BBI’s favorite running back, D.J. Ware, had a solid game rushing for 34 yards on 9 carries for a 3.8 ypc average. Ware also caught 5 of 6 passes thrown his way for 34 yards. Unfortunately for Ware, he was the back to get the ball on the failed 3rd and 2 inside handoff that was stuffed for no gain. While many people in The Corner Forum are giving him grief for the failed run as well as calling out OC Kevin Gilbride for the play call, that particular play was largely successful all afternoon. The play was blown up due to an incredible individual play by DT Justin Smith who blew up C David Baas and quickly got into Ware’s lane and stuffed him. Ware had absolutely no where to go, but had Baas been able to contain Smith it looked as though Ware would easily have had the first down. That play is totally contingent on the DTs being contained and LG David Diehl pulling into the hole to get the linebacker. Everything on the play worked except Baas handling Smith.
Wide Receivers and Tight Ends
New York’s receiving corps had another solid day. WR Victor Cruz led the Giants with 84 yards on 6 catches, but had the one crucial drop in the 2nd quarter. He was Manning’s top target on the day, getting 11 looks, including 4 on the final drive. Cruz is now 10th in the NFL with 672 yards. He’s on pace for 1,195 yards and 71 catches on the year. Quite a showing from the 2nd year man out of Massachusetts.
WR Hakeem Nicks saw a ton of double teams, and it showed in his production as Manning went to him just 4 times. Nicks caught 2 passes for 41 yards including a 32 yard touchdown that was a thing of beauty on one of the few plays he saw single coverage. On the drive in which WR Mario Manningham caught his touchdown, Nicks might have had an earlier one but Manning severely underthrew him and it almost ended up an interception (S Dashon Goldson came down with the ball just out of bounds).
WR Mario Manningham was targeted 10 times, catching 6 for 77 yards and the touchdown mentioned above. Manningham did a fantastic job of getting his feet down as he had very little room to maneuver after catching the ball. Manningham did have the critical error of stopping his route on Manning’s first interception and although the ball was slightly overthrown, he had the opportunity to catch what would have been a game tying touchdown with just under 3 minutes to go in the game. They say baseball is a game of inches, but on that play football proved to be as well.
TE Bear Pascoe caught 2 passes for 23 yards including one in which he ran over CB Carlos Rogers for an extra 5 yards.
This week, Jake Ballard wasn’t as active as he’s been recently, catching just 3 balls for 35 yards. Ballard saw a lot of press coverage at the line and wasn’t getting free releases as he has in past weeks. Although he was effectively neutralized, that opened up the field for Cruz.
The Giants offensive line is still not playing to the level they need to be playing. Although the rushing game went for nearly 100 yards, there were still too many plays for little or negative yardage. It seems obvious now, at the half way point of the year, that RT Kareem McKenzie is losing a step and is nowhere near as effective as he’s been in past seasons.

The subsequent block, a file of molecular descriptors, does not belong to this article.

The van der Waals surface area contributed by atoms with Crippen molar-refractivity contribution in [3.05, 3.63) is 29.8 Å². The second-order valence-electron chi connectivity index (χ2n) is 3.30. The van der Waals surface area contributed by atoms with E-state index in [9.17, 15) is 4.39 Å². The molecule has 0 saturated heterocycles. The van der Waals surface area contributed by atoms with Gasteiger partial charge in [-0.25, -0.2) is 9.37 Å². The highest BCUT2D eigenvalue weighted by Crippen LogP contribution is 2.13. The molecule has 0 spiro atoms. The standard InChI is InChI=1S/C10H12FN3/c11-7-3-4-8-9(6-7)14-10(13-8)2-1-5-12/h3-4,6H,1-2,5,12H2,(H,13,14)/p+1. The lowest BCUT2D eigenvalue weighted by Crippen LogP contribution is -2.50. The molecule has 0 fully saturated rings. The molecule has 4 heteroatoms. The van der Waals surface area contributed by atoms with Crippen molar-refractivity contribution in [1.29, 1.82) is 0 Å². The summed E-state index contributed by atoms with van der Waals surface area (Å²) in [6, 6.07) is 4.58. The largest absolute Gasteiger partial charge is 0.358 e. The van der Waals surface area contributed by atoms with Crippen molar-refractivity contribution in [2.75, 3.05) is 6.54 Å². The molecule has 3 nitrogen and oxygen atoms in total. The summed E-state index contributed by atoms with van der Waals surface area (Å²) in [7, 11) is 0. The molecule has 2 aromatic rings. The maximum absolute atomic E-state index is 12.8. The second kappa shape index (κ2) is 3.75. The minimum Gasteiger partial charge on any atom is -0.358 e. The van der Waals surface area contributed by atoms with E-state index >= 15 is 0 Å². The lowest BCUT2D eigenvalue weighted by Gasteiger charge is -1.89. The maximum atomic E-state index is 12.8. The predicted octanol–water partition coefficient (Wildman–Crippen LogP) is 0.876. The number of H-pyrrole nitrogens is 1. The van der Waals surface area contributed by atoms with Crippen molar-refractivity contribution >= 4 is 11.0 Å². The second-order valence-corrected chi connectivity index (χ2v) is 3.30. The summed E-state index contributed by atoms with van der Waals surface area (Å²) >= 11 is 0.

C David Baas is one of a few Giants that is playing hurt and he’s been on and off in the running game. As outlined above, he was blown up on the failed 3rd and 2 from the 49er 10 yard line on the last drive, but earlier in that drive on the very same play he stoned Justin Smith and Ware gained 5 yards on the play.
Pass protection was fair, as Manning was hit just 3 times and sacked just once. However, he was under a lot of pressure that he was able to move away from.
William Beatty had a solid game and is becoming a very good left tackle.
Although it may have looked like the Giants defense had a rough game after allowing the 49ers to score on 6 of 10 possessions, they were put into some tough situations by the offense and special teams. On 3 or their scoring drives, the 49ers started at their own 47, midfield, and the New York 17. San Francisco scored 17 points off those drives.
The Giants held the 49ers to just 3 third down conversions on 11 chances, but two came on the first San Francisco drive that resulted in a field goal. San Francisco only ran 52 offensive plays all day, gaining 305 total yards with just 77 on the ground. Before HB Frank Gore left the game with a knee injury, he gained no yards on 6 carries. The 49er backs carried just 14 times for 50 yards. New York had trouble containing Alex Smith, who got free for 27 yards on 6 carries. Unfortunately, losing contain on Hunter’s 17 yard touchdown run was the one big play in the running game the 49ers got and it really hurt the Giants.
San Francisco employed a very effective short passing game and though Smith’s numbers were fairly average, he was effective enough to keep the chains moving and get the 49ers into scoring position. Again, just one big play in the passing game did in the Giants as they allowed a 5 yard cross to TE Vernon Davis go for a 31 yard touchdown.
Believe it or not, over their last 5 drives of consequence San Francisco netted just 69 yards and three 1st downs yet were able to convert two short fields into touchdowns.